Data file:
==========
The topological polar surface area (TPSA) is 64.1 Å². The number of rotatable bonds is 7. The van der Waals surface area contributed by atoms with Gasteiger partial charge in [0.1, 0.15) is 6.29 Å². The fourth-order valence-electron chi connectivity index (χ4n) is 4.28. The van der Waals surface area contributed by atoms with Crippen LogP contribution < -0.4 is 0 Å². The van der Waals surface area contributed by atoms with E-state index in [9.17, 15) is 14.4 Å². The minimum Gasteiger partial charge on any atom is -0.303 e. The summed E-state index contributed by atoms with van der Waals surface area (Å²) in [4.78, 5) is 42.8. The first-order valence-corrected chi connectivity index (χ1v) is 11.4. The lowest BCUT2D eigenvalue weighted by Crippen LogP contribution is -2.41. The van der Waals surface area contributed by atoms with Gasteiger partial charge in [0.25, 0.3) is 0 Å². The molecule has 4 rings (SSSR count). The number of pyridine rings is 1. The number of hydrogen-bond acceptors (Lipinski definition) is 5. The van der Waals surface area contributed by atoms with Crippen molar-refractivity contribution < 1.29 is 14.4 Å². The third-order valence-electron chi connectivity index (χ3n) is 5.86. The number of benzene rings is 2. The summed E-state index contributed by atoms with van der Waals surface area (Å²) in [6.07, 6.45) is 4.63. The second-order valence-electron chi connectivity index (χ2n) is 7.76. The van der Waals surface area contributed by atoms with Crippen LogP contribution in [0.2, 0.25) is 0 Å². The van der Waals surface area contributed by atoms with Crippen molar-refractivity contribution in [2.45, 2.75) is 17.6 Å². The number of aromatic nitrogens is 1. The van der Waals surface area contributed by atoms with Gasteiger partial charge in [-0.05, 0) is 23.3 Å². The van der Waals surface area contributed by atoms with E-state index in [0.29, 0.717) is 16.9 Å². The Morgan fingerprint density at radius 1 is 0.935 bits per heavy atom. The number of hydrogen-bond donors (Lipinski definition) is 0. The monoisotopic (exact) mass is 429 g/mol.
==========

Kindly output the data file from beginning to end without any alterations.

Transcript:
The topological polar surface area (TPSA) is 64.1 Å². The number of rotatable bonds is 7. The van der Waals surface area contributed by atoms with Gasteiger partial charge in [0.1, 0.15) is 6.29 Å². The fourth-order valence-electron chi connectivity index (χ4n) is 4.28. The van der Waals surface area contributed by atoms with Crippen LogP contribution < -0.4 is 0 Å². The van der Waals surface area contributed by atoms with E-state index in [9.17, 15) is 14.4 Å². The minimum Gasteiger partial charge on any atom is -0.303 e. The summed E-state index contributed by atoms with van der Waals surface area (Å²) in [4.78, 5) is 42.8. The first-order valence-corrected chi connectivity index (χ1v) is 11.4. The lowest BCUT2D eigenvalue weighted by Crippen LogP contribution is -2.41. The van der Waals surface area contributed by atoms with Gasteiger partial charge in [0.25, 0.3) is 0 Å². The molecule has 4 rings (SSSR count). The number of pyridine rings is 1. The number of hydrogen-bond acceptors (Lipinski definition) is 5. The van der Waals surface area contributed by atoms with Crippen molar-refractivity contribution < 1.29 is 14.4 Å². The third-order valence-electron chi connectivity index (χ3n) is 5.86. The number of benzene rings is 2. The summed E-state index contributed by atoms with van der Waals surface area (Å²) in [6.07, 6.45) is 4.63. The second-order valence-electron chi connectivity index (χ2n) is 7.76. The van der Waals surface area contributed by atoms with Crippen LogP contribution in [0.2, 0.25) is 0 Å². The van der Waals surface area contributed by atoms with Crippen molar-refractivity contribution in [2.45, 2.75) is 17.6 Å². The number of aromatic nitrogens is 1. The van der Waals surface area contributed by atoms with Gasteiger partial charge in [-0.05, 0) is 23.3 Å². The van der Waals surface area contributed by atoms with E-state index in [0.29, 0.717) is 16.9 Å². The Morgan fingerprint density at radius 1 is 0.935 bits per heavy atom. The number of hydrogen-bond donors (Lipinski definition) is 0. The monoisotopic (exact) mass is 429 g/mol.